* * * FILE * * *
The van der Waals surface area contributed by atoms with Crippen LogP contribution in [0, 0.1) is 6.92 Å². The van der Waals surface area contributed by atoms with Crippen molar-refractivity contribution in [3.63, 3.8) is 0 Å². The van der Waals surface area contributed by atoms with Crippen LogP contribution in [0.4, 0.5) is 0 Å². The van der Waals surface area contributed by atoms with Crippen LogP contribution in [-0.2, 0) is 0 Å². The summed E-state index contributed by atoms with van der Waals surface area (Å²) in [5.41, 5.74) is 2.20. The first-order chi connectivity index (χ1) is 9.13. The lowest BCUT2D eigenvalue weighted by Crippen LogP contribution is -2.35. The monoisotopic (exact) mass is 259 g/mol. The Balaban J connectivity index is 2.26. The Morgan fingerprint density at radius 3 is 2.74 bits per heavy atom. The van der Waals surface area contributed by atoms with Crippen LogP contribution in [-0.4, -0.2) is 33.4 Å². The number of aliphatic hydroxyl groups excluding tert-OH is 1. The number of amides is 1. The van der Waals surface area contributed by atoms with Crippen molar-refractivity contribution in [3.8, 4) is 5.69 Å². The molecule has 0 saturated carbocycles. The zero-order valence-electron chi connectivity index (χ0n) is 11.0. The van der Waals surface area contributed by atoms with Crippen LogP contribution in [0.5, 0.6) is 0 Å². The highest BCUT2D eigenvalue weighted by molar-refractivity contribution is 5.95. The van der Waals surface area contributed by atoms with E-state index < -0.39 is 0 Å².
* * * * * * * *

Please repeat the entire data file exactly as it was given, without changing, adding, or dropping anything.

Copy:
The van der Waals surface area contributed by atoms with Crippen LogP contribution in [0, 0.1) is 6.92 Å². The van der Waals surface area contributed by atoms with Crippen molar-refractivity contribution in [3.63, 3.8) is 0 Å². The van der Waals surface area contributed by atoms with Crippen LogP contribution in [0.4, 0.5) is 0 Å². The van der Waals surface area contributed by atoms with Crippen LogP contribution in [-0.2, 0) is 0 Å². The summed E-state index contributed by atoms with van der Waals surface area (Å²) in [5.41, 5.74) is 2.20. The first-order chi connectivity index (χ1) is 9.13. The lowest BCUT2D eigenvalue weighted by Crippen LogP contribution is -2.35. The monoisotopic (exact) mass is 259 g/mol. The Balaban J connectivity index is 2.26. The Morgan fingerprint density at radius 3 is 2.74 bits per heavy atom. The van der Waals surface area contributed by atoms with Crippen LogP contribution in [-0.4, -0.2) is 33.4 Å². The number of aliphatic hydroxyl groups excluding tert-OH is 1. The number of amides is 1. The van der Waals surface area contributed by atoms with Crippen molar-refractivity contribution in [3.8, 4) is 5.69 Å². The molecule has 0 saturated carbocycles. The zero-order valence-electron chi connectivity index (χ0n) is 11.0. The van der Waals surface area contributed by atoms with Crippen LogP contribution in [0.5, 0.6) is 0 Å². The highest BCUT2D eigenvalue weighted by molar-refractivity contribution is 5.95. The van der Waals surface area contributed by atoms with E-state index < -0.39 is 0 Å².